Now, if the slightest invasion of the right to enjoy land, if mere withholding of the right to sit in a chair that one owns but does not intend to use for profit,[6] are actionable per se, what should be, what must be the policy of the law as to the unlawful interference with the highest instance of the highest form of one of the few rights granted by the national Constitution itself? The right of freedom, of election, or enjoyment of untrammeled participation in national trade?

It does seem that when the national government itself grants a right and undertakes its protection against both States and people, takes its sole protection upon itself, and declares it of the highest importance, it should warrant at least as high a sanction of policy as the right to sit in a chair from which nothing but mere comfort is intended or expected. In re Debs,[7] illustrates how determined the Supreme Court has been to safeguard this right! But the analogies, if not the absolute decisions, seem to cover this question. Indeed, it has been long settled that the dignity of the sovereignty prevents it admitting that its grants are so valueless that they can be invaded without reparation in every case. "Generally speaking, every willful interference with a franchise is actionable without regard to the defendant's act being done in good faith by reason of a mistaken notion of duty or claim of right, or being consciously wrongful. 'If a man hath a franchise and is hindered in the enjoyment thereof an action doth lie, which is an action upon the case. Holt, C. J."[8]

But that liberty itself, especially that emanating from the sovereign, is put upon still higher grounds, is clear.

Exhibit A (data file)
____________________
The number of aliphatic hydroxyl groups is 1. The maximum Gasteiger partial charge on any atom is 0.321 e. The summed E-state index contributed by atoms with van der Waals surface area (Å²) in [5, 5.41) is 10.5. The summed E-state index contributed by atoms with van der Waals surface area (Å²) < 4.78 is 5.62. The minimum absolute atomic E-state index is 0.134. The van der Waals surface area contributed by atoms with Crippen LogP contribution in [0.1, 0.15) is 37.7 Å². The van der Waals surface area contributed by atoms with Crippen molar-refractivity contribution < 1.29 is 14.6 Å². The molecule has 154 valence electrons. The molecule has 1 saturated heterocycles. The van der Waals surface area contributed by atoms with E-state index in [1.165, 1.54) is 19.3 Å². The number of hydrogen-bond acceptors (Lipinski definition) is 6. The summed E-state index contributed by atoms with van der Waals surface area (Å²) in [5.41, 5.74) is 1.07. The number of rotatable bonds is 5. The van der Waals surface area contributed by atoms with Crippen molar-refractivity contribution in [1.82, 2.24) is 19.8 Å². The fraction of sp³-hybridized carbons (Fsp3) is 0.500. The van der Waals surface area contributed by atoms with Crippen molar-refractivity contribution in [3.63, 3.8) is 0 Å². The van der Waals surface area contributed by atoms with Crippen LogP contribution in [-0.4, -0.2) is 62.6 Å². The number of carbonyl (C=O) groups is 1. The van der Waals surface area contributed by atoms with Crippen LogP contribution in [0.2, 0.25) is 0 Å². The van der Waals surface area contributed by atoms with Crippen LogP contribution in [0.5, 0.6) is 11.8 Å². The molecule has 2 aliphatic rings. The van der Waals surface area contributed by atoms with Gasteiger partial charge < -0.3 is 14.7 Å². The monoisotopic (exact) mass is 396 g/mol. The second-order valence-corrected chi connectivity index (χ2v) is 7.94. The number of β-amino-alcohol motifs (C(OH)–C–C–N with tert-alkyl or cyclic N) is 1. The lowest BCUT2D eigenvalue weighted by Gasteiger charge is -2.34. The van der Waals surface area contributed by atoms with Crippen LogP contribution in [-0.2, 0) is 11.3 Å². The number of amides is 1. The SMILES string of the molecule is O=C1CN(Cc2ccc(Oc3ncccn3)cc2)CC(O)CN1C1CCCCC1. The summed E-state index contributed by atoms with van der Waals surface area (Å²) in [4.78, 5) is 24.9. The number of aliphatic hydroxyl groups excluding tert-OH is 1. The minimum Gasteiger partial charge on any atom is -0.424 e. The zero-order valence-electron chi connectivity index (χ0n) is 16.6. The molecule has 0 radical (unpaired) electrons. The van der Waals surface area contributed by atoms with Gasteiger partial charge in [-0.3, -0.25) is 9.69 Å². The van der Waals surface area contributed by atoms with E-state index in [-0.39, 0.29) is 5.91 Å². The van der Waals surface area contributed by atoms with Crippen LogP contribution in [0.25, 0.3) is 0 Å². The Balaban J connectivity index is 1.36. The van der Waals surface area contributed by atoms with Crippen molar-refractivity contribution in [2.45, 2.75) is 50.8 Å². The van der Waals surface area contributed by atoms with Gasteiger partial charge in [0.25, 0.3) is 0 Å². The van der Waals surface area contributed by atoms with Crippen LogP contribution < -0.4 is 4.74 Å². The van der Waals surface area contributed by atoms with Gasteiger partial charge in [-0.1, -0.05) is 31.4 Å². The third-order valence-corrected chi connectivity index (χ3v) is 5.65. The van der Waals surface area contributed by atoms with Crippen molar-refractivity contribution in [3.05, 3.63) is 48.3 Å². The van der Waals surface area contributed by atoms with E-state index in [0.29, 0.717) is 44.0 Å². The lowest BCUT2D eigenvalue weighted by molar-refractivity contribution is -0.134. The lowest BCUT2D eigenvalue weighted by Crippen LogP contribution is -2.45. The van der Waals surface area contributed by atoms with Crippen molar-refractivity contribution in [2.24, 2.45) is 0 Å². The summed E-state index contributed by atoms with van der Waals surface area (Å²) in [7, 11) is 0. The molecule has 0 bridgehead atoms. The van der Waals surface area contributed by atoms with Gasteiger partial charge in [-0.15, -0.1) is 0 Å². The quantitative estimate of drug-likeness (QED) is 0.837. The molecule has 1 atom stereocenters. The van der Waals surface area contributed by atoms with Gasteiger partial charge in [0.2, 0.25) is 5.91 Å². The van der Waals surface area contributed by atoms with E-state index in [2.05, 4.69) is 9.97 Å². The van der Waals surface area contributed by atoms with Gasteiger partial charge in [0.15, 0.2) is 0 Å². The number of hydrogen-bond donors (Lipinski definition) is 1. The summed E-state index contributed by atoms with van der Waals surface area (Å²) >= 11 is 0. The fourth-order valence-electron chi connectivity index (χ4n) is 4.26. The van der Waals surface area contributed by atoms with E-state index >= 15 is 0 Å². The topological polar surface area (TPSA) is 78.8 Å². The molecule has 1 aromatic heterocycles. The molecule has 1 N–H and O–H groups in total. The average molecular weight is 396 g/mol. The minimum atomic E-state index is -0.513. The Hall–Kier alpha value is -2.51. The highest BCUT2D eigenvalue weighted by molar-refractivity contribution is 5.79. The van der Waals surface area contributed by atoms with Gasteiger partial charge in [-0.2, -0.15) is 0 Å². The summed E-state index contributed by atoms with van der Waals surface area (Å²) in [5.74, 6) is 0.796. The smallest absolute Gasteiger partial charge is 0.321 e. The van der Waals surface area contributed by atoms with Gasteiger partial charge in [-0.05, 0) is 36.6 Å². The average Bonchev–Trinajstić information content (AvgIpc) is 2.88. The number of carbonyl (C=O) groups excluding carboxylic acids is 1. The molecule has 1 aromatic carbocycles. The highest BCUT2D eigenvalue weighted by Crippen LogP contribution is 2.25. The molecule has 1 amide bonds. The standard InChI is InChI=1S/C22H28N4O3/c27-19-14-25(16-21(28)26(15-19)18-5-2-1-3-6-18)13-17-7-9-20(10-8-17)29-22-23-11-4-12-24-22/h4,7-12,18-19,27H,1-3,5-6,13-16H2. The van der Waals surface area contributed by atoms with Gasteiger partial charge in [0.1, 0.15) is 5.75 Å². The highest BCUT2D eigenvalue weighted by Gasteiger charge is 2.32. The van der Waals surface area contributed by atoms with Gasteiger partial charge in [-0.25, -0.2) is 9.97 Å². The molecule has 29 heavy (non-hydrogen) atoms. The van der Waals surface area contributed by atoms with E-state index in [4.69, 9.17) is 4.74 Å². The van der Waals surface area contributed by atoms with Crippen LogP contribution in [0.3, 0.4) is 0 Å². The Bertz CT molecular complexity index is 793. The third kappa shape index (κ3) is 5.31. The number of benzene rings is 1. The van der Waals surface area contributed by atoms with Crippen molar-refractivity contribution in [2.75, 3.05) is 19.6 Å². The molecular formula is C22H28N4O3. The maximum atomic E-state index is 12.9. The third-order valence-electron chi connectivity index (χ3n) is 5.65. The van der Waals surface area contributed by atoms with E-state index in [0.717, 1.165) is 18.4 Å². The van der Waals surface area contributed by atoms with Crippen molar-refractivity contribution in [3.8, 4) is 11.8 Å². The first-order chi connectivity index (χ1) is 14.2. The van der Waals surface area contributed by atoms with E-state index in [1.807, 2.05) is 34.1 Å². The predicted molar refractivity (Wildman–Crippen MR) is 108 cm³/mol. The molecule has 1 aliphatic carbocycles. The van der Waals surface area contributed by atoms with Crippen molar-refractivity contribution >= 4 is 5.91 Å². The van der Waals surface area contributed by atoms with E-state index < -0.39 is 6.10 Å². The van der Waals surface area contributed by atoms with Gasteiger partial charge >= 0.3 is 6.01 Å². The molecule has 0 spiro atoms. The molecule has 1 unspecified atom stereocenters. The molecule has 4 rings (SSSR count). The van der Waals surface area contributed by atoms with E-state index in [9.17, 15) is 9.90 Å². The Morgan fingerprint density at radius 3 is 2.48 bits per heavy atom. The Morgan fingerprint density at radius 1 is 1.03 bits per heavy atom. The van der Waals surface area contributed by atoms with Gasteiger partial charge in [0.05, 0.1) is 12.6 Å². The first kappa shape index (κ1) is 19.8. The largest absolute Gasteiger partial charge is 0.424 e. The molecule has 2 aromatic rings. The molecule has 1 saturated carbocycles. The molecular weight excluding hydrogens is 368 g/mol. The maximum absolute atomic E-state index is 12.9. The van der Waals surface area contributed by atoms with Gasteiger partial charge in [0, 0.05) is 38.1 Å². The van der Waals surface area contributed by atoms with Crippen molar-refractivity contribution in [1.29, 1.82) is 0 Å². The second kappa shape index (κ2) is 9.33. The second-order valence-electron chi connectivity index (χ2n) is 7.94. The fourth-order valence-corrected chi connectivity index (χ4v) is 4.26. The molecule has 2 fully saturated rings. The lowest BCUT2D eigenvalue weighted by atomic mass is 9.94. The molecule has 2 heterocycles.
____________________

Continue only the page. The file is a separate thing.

The opinion of Lord Camden—a landmark in the history of our liberty—in 1763, in Huckle vs. Money,[9] is instructive! And this is followed in Scott vs. Donald,[10] which, if rightly comprehended, covers the exact point now being discussed.

There the officers of the State of South Carolina had interfered with this exact right, or liberty, and had withheld a few dollars' worth of liquors being obtained through interstate trade. Action was brought for this invasion of the nationally granted right, and six thousand dollars of damages claimed; but as the liquors detained were of so little value, the question of jurisdiction was raised, because the amount in controversy did not reach two thousand dollars, as required by the Act, but the Supreme Court said: "The intentional, malicious, and repeated interference by the defendants with the exercise of personal rights and privileges secured to the plaintiff by the Constitutiontion of the United States * * * constitutes, as we think, a wrong and injury not the subject of compensation by a mere money standard, but fairly within the doctrine where exemplary damages have been allowed." And the court held that for this invasion of such a right the jury would have been entitled to give a verdict for the full amount claimed, which, being six thousand dollars, of course bore no relation to the few dollars of mere property actually involved. Indeed, so far as the exercise of liberty in relation to national trade is concerned, it is peculiarly close in analogy to the cases of franchises, which have always been held to be governed by the rule of policy applicable to real and personal property—only in this case the sanctions behind protection are peculiarly high. For the right to engage in national trade is a franchise, whether secured to individuals or corporations, emanating not from the common law, but the Constitution itself—the supreme law of the land!

  1. 203 U. S. 390 (1906).
  2. Bigelow, "Torts," p. 26.
  3. Yick Wo vs. Hopkins, 118 U. S. 370 (1886).
  4. 195 U. S. 204 (1904).
  5. Bradford vs. Pickles, A. C. 587 (1895).
  6. "The Mediana," [1900] A. C. 116 (1900).
  7. In re Debs, 158 U. S. 568 (1895).
  8. Pollock, "Torts," 334.
  9. 2 Wilson 205 (1763).
  10. 165 U. S. 58 (1897).